UK

David Cameron pledges £5m for groups tackling extremism

David Cameron Image copyright AFP/Getty Images
Image caption Mr Cameron criticised "passive tolerance" of extremism at the Conservative Party conference

Groups trying to root out the "poison" of extremist ideology in British communities will be supported by £5m of funding, David Cameron has said.

The prime minister said the money for campaigns and charities this year would help prevent the "seed of hatred being planted in people's minds".

The government's counter-extremism strategy will be launched on Monday.

The Muslim Council of Britain said there needed to be "clarity of purpose" in government policy.

Mr Cameron has previously criticised the "passive tolerance" of extremism, at the Conservative Party conference.

'Challenge extremism'

The £5m funding this year will be used to "build a national network of grassroots organisations", Downing Street said.

There will be practical support to expand the "reach and scale" of groups and promote "credible alternative narratives" to extremist propaganda, which could include social media training and technical assistance with websites.

Downing Street cited research from counter-extremism think tank, the Quilliam Foundation suggesting the militant Islamic State (IS) group produces 38 unique pieces of propaganda a day.

Image caption Among those feared to have travelled to Syria from the UK are brothers Mohamed (left) and Ibrahim (right) Ageed

Mr Cameron said: "We need to systematically confront and challenge extremism and the ideologies that underpin it, exposing the lies and the destructive consequences it leaves in its wake.

"We have to stop it at the start - stop this seed of hatred even being planted in people's minds and cut off the oxygen it needs to grow."

He said the counter-extremism strategy will target "violent and non-violent" extremism, "actively support" mainstream voices and address the "segregation and feelings of alienation" that provide "fertile ground" for radical ideologies.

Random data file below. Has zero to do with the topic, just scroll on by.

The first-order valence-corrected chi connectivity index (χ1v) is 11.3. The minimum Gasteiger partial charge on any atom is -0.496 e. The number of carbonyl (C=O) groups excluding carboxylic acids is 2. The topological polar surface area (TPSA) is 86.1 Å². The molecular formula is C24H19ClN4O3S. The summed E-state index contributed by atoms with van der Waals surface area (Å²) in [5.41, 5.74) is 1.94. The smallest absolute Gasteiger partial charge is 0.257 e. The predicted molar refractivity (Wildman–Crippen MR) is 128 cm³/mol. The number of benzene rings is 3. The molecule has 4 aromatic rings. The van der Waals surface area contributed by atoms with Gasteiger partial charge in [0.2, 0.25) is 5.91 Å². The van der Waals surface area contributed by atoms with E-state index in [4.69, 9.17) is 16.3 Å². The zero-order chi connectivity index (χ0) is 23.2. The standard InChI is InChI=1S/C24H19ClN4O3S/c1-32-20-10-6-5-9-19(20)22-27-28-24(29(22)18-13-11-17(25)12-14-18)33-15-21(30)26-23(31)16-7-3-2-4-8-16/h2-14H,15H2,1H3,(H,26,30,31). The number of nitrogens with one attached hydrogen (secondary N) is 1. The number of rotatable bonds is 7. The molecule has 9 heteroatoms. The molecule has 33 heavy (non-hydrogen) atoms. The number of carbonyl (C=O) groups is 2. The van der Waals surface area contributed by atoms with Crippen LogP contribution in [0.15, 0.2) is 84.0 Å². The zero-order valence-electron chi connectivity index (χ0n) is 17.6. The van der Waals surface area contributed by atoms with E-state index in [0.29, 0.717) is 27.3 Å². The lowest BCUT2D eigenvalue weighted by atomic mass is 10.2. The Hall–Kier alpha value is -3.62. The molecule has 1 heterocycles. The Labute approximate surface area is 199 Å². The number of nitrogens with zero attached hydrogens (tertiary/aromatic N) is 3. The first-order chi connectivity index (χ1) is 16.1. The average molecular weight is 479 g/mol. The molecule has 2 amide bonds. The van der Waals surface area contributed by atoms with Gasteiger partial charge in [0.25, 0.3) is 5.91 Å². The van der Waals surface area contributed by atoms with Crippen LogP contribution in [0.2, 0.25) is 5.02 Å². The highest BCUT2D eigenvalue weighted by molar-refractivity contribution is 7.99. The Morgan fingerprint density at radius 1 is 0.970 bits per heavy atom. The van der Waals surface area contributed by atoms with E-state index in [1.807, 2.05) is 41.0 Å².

'Cohesive society'

It is expected to include closer working between internet firms and police to remove online propaganda, using systems employed against child abuse images.

There will also be a crackdown on extremism in prisons and universities and incentives for schools to integrate pupils better.

"At the core [of the strategy] is building a national coalition of all those individuals and groups who are united in their determination to defeat extremism and build a more cohesive society," Mr Cameron said.

In a statement, the Muslim Council of Britain said: "Is this new policy initiative about tackling alienation, or seeking more securitisation?"

It said the former required "long-term capacity building and empowerment of Muslim civil society organisations", while the latter is "about preventing criminality and enforcing the law".

"To lump both in one programme of action is not logical," it said.

"We hope that funding will be distributed in a transparent way with clear measurable goals to tackle all forms of extremism."

The head of the Quilliam Foundation, Haras Rafiq, told the BBC that the fund, if it was well spent, could make a difference.

But he said money had been used unwisely in the past including on groups hosting samosa parties or printing t-shirts saying "I love Allah."

Earlier this year Home Secretary Theresa May said the UK would no longer tolerate the behaviour of Islamist extremists who "reject our values".

The Metropolitan Police's Counter-Terrorism Internet Referral Unit has removed more than 110,000 online pieces of extremist propaganda since 2010 and more than 38,000 pieces so far this year.

At least 700 people from the UK have travelled to support or fight for jihadist organisations in Syria and Iraq, British police have estimated.

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